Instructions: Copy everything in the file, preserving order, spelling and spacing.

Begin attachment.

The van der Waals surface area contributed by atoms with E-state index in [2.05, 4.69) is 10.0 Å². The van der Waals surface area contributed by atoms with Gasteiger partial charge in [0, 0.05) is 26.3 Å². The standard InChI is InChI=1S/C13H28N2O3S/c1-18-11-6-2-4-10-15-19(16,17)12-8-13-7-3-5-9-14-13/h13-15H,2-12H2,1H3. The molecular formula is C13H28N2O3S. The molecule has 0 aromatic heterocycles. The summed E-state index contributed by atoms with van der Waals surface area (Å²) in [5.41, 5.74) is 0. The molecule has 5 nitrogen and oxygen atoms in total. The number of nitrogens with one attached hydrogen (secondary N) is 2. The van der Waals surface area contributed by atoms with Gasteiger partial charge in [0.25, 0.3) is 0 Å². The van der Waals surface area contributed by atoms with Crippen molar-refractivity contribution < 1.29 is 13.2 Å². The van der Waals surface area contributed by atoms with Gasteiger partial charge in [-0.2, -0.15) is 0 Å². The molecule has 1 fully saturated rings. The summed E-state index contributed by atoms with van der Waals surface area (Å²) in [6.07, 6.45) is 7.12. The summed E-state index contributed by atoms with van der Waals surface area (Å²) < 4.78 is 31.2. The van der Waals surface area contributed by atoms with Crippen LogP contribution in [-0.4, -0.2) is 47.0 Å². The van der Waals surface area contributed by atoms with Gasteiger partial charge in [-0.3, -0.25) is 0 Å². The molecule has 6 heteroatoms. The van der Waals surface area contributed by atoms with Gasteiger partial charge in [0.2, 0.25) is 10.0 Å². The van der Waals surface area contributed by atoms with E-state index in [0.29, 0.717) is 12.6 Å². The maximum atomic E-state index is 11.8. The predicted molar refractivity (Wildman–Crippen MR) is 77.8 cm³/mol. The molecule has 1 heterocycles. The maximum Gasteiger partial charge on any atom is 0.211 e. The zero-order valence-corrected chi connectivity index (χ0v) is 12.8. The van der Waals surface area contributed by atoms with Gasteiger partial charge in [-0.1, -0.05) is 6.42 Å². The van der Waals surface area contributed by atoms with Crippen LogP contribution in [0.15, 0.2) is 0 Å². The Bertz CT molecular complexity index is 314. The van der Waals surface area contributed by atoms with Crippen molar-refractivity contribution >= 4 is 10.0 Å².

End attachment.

The van der Waals surface area contributed by atoms with E-state index in [2.05, 4.69) is 10.0 Å². The van der Waals surface area contributed by atoms with Gasteiger partial charge in [0, 0.05) is 26.3 Å². The standard InChI is InChI=1S/C13H28N2O3S/c1-18-11-6-2-4-10-15-19(16,17)12-8-13-7-3-5-9-14-13/h13-15H,2-12H2,1H3. The molecular formula is C13H28N2O3S. The molecule has 0 aromatic heterocycles. The summed E-state index contributed by atoms with van der Waals surface area (Å²) in [5.41, 5.74) is 0. The molecule has 5 nitrogen and oxygen atoms in total. The number of nitrogens with one attached hydrogen (secondary N) is 2. The van der Waals surface area contributed by atoms with Gasteiger partial charge in [0.25, 0.3) is 0 Å². The van der Waals surface area contributed by atoms with Crippen molar-refractivity contribution < 1.29 is 13.2 Å². The van der Waals surface area contributed by atoms with Gasteiger partial charge in [-0.2, -0.15) is 0 Å². The molecule has 1 fully saturated rings. The summed E-state index contributed by atoms with van der Waals surface area (Å²) in [6.07, 6.45) is 7.12. The summed E-state index contributed by atoms with van der Waals surface area (Å²) < 4.78 is 31.2. The van der Waals surface area contributed by atoms with Crippen LogP contribution in [-0.4, -0.2) is 47.0 Å². The van der Waals surface area contributed by atoms with Gasteiger partial charge in [-0.3, -0.25) is 0 Å². The molecule has 6 heteroatoms. The van der Waals surface area contributed by atoms with Gasteiger partial charge in [0.2, 0.25) is 10.0 Å². The van der Waals surface area contributed by atoms with E-state index in [0.29, 0.717) is 12.6 Å². The maximum atomic E-state index is 11.8. The predicted molar refractivity (Wildman–Crippen MR) is 77.8 cm³/mol. The molecule has 1 heterocycles. The maximum Gasteiger partial charge on any atom is 0.211 e. The zero-order valence-corrected chi connectivity index (χ0v) is 12.8. The van der Waals surface area contributed by atoms with Gasteiger partial charge in [-0.1, -0.05) is 6.42 Å². The van der Waals surface area contributed by atoms with Crippen LogP contribution in [0.15, 0.2) is 0 Å². The Bertz CT molecular complexity index is 314. The van der Waals surface area contributed by atoms with Crippen molar-refractivity contribution >= 4 is 10.0 Å².